The other noteworthy issue within the movie is its recognition that a virus isn’t the only thing that is viral during an outbreak. I refer, of course, to the flow of information. History is littered with examples of epidemics where knowledge about the virus/curse from on high (how to treat it, how to avoid it, where it comes from) becomes an in-demand commodity second only to alleged palliatives and cures. Recent events have demonstrated the ability for social media to communicate ideas through revolutions and political upheavals. In such situations twitter and the like are generally seen as a productive and enabling force. We are yet to see an example of how our heightened information age will deal with a genuine pandemic on the order of Spanish Flu. Would social media help to keep people aware of safety protocols, or would it go off the rails in facilitating widespread fear and panic?
Bearing that in mind, I turn to the question of genre. I do so not to pigeonhole the movie, but as a means of exploring it through an unconventional filter. According to IMDB, Contagion is a “Drama/Sci-Fi/Thriller”. I would also venture so far as to say that it is a Horror movie. Aurora Award nominated author Matt Moore once told me that Horror is a reflective genre. That is, Horror challenges those who engage with it to explore why they find certain images and words disturbing.
Consider as well the words of Horror Writers Assocation co-founder Robert McCammon, “Horror fiction upsets apple carts, burns old buildings, and stampedes the horses; it questions and yearns for answers, and it takes nothing for granted. It’s not safe, and it probably rots your teeth, too.” Both sets of ideas resonated with me when my girlfriend asked if there is a market for a movie that so closely mirrors the world’s recent experiences with Swine Flu and Avian Flu.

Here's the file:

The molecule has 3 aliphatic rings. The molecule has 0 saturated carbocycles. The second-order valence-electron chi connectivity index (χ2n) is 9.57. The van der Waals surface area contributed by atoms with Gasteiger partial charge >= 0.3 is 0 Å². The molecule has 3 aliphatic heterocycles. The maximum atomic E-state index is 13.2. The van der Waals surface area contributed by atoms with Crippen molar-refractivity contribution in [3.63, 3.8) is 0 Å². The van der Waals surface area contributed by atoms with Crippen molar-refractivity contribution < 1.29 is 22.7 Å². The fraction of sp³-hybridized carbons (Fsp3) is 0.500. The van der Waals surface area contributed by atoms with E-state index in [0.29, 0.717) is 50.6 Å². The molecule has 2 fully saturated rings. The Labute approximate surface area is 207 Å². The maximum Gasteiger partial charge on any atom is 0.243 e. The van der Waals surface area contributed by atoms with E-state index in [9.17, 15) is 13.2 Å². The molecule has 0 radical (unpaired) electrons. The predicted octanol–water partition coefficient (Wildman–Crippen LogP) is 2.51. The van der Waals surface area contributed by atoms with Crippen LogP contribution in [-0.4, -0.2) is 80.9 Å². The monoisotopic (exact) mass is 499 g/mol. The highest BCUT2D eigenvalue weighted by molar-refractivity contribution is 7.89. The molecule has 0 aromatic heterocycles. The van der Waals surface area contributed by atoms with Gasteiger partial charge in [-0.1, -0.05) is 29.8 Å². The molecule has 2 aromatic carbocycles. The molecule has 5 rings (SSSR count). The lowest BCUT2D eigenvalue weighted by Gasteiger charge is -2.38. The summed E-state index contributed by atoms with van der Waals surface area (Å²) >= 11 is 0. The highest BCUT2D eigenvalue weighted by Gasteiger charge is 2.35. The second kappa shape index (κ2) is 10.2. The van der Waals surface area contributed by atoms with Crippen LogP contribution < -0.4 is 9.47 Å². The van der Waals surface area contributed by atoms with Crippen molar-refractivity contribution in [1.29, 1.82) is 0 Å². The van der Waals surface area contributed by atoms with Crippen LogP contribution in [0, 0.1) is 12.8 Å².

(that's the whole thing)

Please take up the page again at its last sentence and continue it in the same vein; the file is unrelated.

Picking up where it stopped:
Yes. And here’s why.
Contagion is the sort of movie that leaves its audience asking, “What would you do? How would you react?” when an issue evicts us from the familiar and throws us into a world where the planet has turned against us in the most natural way possible. Our fears and discomforts toward the subject are amplified by the fact that it strikes not within the realm of possibility but as an inevitability. Since the core question to epidemiology is not “could it happen?” but rather “how bad will it be when it happens?” there is an unmistakable instinct to dismiss the premise, and thus the movie as a whole, for a safer vision of reality. I may not be an expert on Horror, but if a story has the capacity to make people bury their head in the sand then it must be doing something to “upset the apple cart.”. I dare say there is indeed a strong market for writing that can alienate without being either offensive or grotesque.
Within a mainstream movie market that, by and large, adheres to Jack Donaghy’s vision of “the good movie” – that is a movie that makes money before even starting production – Contagion dares to look behind the wizard’s curtain. In doing so, the movie reminds its audience that for all their luxury condos, imported cars and identity theft countermeasures, they are not safe. If that’s not a horrifying idea, I don’t know what is.
Overall Score: +4